Optimist Day is a global annual celebration falling on the first Thursday of February. The day’s key theme is focussed on building and sustaining a positive future!
The World Health Organisation says: “Work is good for mental health but a negative working environment can lead to physical and mental health problems”. Furthermore, depression and anxiety have a significant economic impact; the estimated cost to the global economy is +USD 1 trillion per year in lost productivity.
But what is an optimist?
An optimist is someone who has positive views about their place in life and the future. Ultimately, an optimist is more likely to think good things will happen and can see the positive side of many situations, but there are wider benefits too! It is simply a state of mind, about creating new ways of thinking, acting and behaving, but also how we work with and respond to one another.
With the geopolitical and global economic backdrop currently being faced by us all, we have never experienced this level of permanent uncertainty before! We are undergoing times of permanent change. In times of uncertainty and change, being an optimist, all the time is hard. We’re not perfect and have to work on it unless of course you’re lucky enough to be a natural-born optimist.
It helps people deal better with the negative experiences, and grow, since they have perceived setbacks as opportunities for growth, as well as protecting against depression — even for people who are at risk for it. An optimistic outlook makes people more resistant to stress!
Optimism and business culture
An optimist is more than someone who just believes things will work out, as they are also people who work hard to build a positive future. Similarly, optimism also makes people have a better disposition. Unlike their cynical counterparts, they offer hope and positivity to the people, which then also helps them forge good social relationships. As humans are social animals, therefore, having better relationships is good for mental health as well.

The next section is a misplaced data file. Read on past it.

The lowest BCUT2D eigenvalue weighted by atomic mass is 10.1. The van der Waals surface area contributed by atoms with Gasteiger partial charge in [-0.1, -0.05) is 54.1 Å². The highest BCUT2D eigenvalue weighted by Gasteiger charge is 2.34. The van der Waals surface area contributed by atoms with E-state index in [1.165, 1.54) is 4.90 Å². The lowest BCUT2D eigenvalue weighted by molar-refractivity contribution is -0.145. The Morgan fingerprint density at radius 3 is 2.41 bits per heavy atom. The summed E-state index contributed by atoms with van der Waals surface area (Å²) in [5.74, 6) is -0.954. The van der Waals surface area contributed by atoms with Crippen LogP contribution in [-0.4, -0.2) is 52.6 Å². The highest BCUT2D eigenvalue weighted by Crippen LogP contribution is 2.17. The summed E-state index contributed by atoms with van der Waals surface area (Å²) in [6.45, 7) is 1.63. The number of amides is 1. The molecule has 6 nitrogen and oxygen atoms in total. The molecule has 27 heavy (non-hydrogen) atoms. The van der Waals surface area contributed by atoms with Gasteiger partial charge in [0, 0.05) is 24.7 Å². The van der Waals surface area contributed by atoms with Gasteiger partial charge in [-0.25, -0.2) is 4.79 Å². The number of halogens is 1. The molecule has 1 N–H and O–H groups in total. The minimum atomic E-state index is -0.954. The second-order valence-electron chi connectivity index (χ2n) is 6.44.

Business culture is a key part of the employee value proposition and, as businesses continue in the “war for talent”, a core recruitment and retention tool! If you have an optimistic team or employee(s), optimism is what allows for sustainable and prolonged growth, and positive workplace culture. It drives successful outcomes for both individual and business performance.
Whereas pessimism will slowly bring people down, create strains on relationships and could lead to a negative and toxic workplace culture – one that contains dysfunctional behaviour, poor communication, and even low morale. This naturally impacts individual mental health and leads to poor Wellbeing outcomes.
Poor mental health and conditions such as depression, anxiety and stress, which can lead to suicidal thoughts and suicide, are a growing problem across the globe. The wider impact to family, friends and colleagues cannot be measured.
The impact on your wellbeing
Helen Keller is worth remembering – keep your face to the sunshine and you cannot see the shadows. Maintaining a positive, optimistic attitude to life is the best way to avoid being overtaken by negative, pessimistic thoughts. Optimism has such a significant impact on your mental and physical Wellbeing. Research shows an optimistic outlook carries (certain) advantages, such as better health, greater achievement, less stress, and greater longevity.
For me, it is clear – in the current state of the global and domestic economies, Wellbeing and optimism play integral roles in the resilience of our workforce.
I definitely take the glass-half-full approach, but when the glass-half-empty feeling creeps in, it provides a chance to stop, think and, importantly, reassess the situation. As an optimist, I focus more on what I have, and what more can be done (with half a glass of water) than seeing that half the glass is empty and will eventually have nothing left in it!
Let’s take a moment, every day – not just on February 2 – to think about how we can adjust our state of mind. That half-full glass has lots left in it!
The article is written by Adam Riley.
Deputy Group Practice Leader Health & Benefits
Nowadays, more and more companies are starting to realise the accepted traditional benefits offering is no longer relevant or appropriate, and the one-size-fits-all approach is a thing of the past.